Bangalore is India’s 6th largest city and has taken on many avatars over the centuries, starting with the town of wild beans (from which the name Bengaluru is derived), to pensioners paradise, to India’s garden city, to the IT Capital that it has boomed into today.

The original small town was founded by a legendary Chieftan from Vijayanagar, Kempe Gowda, in the early 16th century. The city primarily grew around 2 hubs: the old city on the west and the new cantonment on the east. The old city and the cantonment eventually merged to form the present city after the British left in 1947, and Bangalore became the capital city when Mysore state joined the Indian union in 1956.

Drawn by the mild climate, Bangalore became a preferred destination for pensioners to settle down especially after retiring from the armed forces. But the real impact of urbanization began to be felt in the early 1900’s, following Bangalore’s electrification on priority, when the city made a headstart in the fields of scientific research, advancement, and industrialization, thus attracting people from different parts of India began to migrate to Bangalore.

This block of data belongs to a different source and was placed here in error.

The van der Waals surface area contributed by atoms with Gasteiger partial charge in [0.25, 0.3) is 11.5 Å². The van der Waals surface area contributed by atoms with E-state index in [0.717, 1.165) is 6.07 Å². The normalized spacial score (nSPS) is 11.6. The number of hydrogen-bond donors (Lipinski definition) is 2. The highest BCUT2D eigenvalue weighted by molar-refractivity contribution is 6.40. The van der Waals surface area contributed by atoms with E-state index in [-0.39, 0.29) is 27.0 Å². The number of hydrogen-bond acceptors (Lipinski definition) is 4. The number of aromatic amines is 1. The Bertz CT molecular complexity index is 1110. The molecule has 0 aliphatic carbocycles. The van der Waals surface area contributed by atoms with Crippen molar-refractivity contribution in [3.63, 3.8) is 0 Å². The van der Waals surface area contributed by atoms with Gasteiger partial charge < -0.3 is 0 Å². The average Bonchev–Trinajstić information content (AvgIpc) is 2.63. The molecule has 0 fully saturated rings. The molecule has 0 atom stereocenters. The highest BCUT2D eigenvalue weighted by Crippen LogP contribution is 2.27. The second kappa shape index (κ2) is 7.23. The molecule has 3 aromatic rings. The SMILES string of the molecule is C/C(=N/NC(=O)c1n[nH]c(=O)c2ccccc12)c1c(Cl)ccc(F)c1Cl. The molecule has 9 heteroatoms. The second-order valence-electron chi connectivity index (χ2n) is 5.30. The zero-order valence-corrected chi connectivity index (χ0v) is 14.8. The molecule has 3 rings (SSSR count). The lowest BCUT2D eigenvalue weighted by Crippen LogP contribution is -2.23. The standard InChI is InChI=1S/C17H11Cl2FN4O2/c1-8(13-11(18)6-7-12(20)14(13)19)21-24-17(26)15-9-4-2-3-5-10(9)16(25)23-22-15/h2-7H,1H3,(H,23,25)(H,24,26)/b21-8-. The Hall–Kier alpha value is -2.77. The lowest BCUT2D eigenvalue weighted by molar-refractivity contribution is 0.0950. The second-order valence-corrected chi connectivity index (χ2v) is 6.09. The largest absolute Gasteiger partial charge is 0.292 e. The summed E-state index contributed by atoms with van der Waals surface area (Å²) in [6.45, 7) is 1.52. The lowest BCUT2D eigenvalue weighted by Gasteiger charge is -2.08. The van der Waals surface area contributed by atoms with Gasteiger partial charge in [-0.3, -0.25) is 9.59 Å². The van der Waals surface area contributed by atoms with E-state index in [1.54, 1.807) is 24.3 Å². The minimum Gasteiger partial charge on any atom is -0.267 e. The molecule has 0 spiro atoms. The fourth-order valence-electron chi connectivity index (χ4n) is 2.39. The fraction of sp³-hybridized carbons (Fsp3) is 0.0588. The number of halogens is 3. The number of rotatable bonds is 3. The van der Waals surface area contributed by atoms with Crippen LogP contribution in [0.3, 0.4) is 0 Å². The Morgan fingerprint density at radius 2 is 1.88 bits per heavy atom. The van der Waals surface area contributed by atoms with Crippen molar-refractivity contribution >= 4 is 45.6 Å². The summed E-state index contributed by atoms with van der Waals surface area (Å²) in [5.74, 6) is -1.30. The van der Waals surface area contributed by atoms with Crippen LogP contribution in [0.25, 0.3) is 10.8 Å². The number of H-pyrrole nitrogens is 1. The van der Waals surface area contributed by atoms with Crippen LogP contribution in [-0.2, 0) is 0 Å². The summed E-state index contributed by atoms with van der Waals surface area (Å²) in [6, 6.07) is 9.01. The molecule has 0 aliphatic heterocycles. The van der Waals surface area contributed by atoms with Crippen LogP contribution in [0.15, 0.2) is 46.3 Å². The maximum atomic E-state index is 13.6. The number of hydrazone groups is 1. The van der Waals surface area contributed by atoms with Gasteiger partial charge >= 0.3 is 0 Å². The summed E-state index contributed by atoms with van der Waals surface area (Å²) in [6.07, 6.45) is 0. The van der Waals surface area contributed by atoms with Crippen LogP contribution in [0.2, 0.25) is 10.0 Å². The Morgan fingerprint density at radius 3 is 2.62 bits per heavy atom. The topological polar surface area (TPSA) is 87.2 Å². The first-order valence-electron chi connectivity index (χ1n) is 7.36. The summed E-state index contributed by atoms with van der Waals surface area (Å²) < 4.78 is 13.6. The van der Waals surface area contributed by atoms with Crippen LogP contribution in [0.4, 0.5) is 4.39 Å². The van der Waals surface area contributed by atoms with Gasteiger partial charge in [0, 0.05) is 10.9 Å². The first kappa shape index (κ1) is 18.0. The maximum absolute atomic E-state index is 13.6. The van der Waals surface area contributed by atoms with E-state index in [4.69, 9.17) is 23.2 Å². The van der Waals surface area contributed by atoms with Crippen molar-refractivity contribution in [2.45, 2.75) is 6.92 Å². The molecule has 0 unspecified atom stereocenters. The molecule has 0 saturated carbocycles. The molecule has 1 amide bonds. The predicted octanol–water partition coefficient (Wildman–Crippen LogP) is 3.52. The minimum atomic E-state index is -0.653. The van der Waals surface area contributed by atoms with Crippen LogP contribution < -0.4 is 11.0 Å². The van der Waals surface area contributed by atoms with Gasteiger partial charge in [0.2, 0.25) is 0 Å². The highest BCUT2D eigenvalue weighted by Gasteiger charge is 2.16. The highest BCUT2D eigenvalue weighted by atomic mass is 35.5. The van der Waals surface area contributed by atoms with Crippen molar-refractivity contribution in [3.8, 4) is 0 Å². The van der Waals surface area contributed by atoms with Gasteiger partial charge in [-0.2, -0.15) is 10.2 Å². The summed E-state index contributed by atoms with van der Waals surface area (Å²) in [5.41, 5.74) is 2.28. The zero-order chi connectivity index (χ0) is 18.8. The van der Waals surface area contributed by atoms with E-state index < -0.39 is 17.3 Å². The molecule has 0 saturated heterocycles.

Between 1901-1991 the city expanded from 74.72 Sq. km. To 200 Sq. km. and the population increased from 0.16 million to 4.75 million. And so, not so gradually, the pensioners paradise transformed into a booming urban metropolis becoming more complex and diverse. It stands at over 10 million and is still the fastest growing city in the country. A recent McKinsey study says that by the year 2020 Bangalore will become the single largest IT cluster on the planet —overtaking the American Silicon Valley — with 2 million IT professionals, 6 million direct or indirect IT jobs, and $80 billion in IT exports.